Taxis, sports, garbage - united by design

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Taxis, sports, garbage - united by design


“Bamboo,” by Japanese architect Kengo Kuma, on display in Gallery 3. [NEWSIS]

GWANGJU - Chang Yong-hee, a middle-aged Gwangju man who has been driving a taxi for more than 20 years, tilted his head in dismay as he examined the photos. Before him were five sets of hip, stylish taxi driver uniforms, conceptual designs for the future of Gwangju’s taxis.

“They look fancy, but I don’t know if I can fit into them,” said Chang. “Plus they look quite uncomfortable.”

Chang looked down at his potbelly. “Do you think they’ll come in my size?”

The outfits are a part of the 5th Gwangju Design Biennale, which began Friday. The public gets to vote on the uniform they like the best, and the winner could be selected as the official outfits of the city’s official taxi drivers.

The Gwangju Biennale is firmly established now as one of the biggest and most respected art festivals in Asia. But since its debut in 2005, the Design Biennale has also grown into a major art event in its own right.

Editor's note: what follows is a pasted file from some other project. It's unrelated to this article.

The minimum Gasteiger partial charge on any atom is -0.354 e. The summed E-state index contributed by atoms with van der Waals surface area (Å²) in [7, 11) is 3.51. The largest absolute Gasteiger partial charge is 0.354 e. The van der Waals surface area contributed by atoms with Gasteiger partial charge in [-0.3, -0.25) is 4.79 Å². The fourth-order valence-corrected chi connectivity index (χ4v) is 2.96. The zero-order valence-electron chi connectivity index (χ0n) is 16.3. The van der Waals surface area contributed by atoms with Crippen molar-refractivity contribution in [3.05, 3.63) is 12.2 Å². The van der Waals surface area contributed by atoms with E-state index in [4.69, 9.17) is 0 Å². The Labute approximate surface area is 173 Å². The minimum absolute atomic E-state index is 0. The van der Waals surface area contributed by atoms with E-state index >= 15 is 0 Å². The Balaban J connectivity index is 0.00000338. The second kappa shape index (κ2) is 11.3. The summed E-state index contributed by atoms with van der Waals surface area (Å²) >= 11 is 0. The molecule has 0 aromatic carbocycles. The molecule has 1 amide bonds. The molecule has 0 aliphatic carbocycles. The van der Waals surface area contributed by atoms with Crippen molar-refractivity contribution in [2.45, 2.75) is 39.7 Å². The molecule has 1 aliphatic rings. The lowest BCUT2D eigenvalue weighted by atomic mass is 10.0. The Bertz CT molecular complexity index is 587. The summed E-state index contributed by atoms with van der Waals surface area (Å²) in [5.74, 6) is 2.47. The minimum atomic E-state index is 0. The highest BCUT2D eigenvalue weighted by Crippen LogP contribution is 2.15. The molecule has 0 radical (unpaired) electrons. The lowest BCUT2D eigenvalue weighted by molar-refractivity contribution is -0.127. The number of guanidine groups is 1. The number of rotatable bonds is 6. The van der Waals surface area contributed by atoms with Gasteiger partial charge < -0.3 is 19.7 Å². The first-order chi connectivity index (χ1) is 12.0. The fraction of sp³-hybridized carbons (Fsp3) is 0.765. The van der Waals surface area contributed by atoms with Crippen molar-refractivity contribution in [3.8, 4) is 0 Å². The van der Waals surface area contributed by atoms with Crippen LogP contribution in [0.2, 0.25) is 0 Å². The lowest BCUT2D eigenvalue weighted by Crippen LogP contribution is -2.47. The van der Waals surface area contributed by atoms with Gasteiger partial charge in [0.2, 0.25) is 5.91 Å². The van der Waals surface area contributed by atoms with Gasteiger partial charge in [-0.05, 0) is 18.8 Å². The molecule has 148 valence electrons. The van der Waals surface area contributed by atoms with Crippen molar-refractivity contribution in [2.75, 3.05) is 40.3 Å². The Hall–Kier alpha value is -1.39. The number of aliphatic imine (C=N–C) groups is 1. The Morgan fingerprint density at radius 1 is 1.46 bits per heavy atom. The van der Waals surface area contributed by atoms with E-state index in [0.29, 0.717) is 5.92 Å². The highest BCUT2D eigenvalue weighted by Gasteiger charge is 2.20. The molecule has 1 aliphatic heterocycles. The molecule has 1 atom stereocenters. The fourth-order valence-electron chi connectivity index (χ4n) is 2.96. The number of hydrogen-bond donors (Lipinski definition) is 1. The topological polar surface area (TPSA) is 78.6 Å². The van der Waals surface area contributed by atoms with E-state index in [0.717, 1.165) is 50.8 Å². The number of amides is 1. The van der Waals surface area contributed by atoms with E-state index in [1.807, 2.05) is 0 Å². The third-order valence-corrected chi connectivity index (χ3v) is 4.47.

This year’s Gwangju Design Biennale has the theme “Geosigi, Meosigi,” or “Anything, Something” in English.

In the Korean, “Geosigi” is standard Korean while “Meosigi” is dialect. The expression is used frequently in the Jeolla Provinces when speakers can’t think of the exact word they’re looking for - like “whatchamacallit.”

“I’ve tried to explore cultural habits, shared knowledge and coded contexts that inform the many unspoken ways in which we communicate with one another,” said Lee Young-hye, the artistic director of the Gwangju Design Biennale. “I would like to highlight through this exhibition the idea that design is for the general public and everyday life.”

The 4th Design Biennale in 2011 had the theme of “What is design?” So, in many ways, this year’s biennale is an answer to that question.